Showing posts from August, 2023

Testing Times: Tomatoes

  I've run a couple of tomato trials this year. The first is a revisit of the biochar trial with Oxford University I attempted some years ago (with a different organisation this time), and the second is a trial of a water gadget called Plantsurge which I was given to try at Malvern Spring Show earlier this year. Most of you have probably heard of biochar already and the claim that this inert, carbon-rich material can help soil fertility and plant health. The RHS information in the above link says results can be mixed, with reduced effects found in alkaline soils. This may help to explain the lack of difference I found in my previous trial as VP Gardens is on a lime-rich soil. Plantsurge is a different beast altogether. It's a strong magnet which is attached to a hosepipe as shown in the photo above. It's claimed that it softens water, with the result more like watering with rainwater. The higher nitrogen found in rainwater is thought to be beneficial to plants. Gardener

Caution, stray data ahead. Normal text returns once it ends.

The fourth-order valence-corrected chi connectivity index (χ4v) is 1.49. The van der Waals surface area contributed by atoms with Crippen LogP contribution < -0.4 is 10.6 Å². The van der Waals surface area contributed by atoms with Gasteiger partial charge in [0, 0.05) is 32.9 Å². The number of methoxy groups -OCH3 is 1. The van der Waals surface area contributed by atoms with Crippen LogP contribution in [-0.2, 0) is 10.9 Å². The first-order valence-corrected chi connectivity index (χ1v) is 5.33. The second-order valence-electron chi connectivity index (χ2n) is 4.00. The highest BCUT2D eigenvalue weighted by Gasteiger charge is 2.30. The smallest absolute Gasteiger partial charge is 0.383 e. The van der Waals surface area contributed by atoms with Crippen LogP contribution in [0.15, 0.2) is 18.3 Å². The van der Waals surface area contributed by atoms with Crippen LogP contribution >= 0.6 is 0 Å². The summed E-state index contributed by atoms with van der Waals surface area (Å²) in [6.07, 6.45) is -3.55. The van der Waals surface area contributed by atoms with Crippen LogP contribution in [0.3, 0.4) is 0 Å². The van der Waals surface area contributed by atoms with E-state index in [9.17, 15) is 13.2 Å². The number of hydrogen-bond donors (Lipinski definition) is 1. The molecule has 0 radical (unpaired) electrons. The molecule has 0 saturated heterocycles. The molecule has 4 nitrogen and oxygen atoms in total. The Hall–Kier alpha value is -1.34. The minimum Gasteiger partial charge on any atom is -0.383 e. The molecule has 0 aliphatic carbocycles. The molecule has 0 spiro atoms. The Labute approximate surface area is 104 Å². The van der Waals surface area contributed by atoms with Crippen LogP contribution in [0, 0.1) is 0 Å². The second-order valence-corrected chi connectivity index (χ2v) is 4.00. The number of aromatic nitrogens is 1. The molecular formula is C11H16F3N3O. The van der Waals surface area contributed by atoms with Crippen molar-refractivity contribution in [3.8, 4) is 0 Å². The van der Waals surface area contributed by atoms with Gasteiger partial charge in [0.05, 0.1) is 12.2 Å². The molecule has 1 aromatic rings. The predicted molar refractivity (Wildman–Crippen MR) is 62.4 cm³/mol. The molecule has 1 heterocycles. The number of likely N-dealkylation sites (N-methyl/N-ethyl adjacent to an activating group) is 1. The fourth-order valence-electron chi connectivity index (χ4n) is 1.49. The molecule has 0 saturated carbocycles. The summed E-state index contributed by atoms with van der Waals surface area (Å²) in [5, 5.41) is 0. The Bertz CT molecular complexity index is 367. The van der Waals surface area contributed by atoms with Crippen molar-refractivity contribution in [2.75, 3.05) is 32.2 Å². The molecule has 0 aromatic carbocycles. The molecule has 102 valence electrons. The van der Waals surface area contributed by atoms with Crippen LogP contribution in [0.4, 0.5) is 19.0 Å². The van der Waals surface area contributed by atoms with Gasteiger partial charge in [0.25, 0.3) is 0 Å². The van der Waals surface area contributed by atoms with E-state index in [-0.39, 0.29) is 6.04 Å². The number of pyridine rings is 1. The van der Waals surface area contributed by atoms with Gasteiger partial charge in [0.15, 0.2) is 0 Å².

Big Butterfly Count 2023: The results are in

The Big Butterfly Count is one of my favourite 15 minutes of the year. Being in the garden without a thought of all the jobs lying wait, just admiring the natural world is time well spent in my view. I don't always document my count on here, but it's time to do so again this year as I have some new observations to make. Earlier in the year there was plenty of speculation on social media on the lack of insect life and what might be the cause - last year's dry summer, and/or cold winter, and/or climate change were often cited as potential causes. I often wondered myself especially during June when I was gardening without the usual accompanying thwing of various bees and other insects around me. I also thought our dreary July might affect the results. It was reassuring to find on my count yesterday that nature has restored itself over the past couple of months, in my garden at least. As well as more plentiful butterflies than usual - in numbers and species - there were plent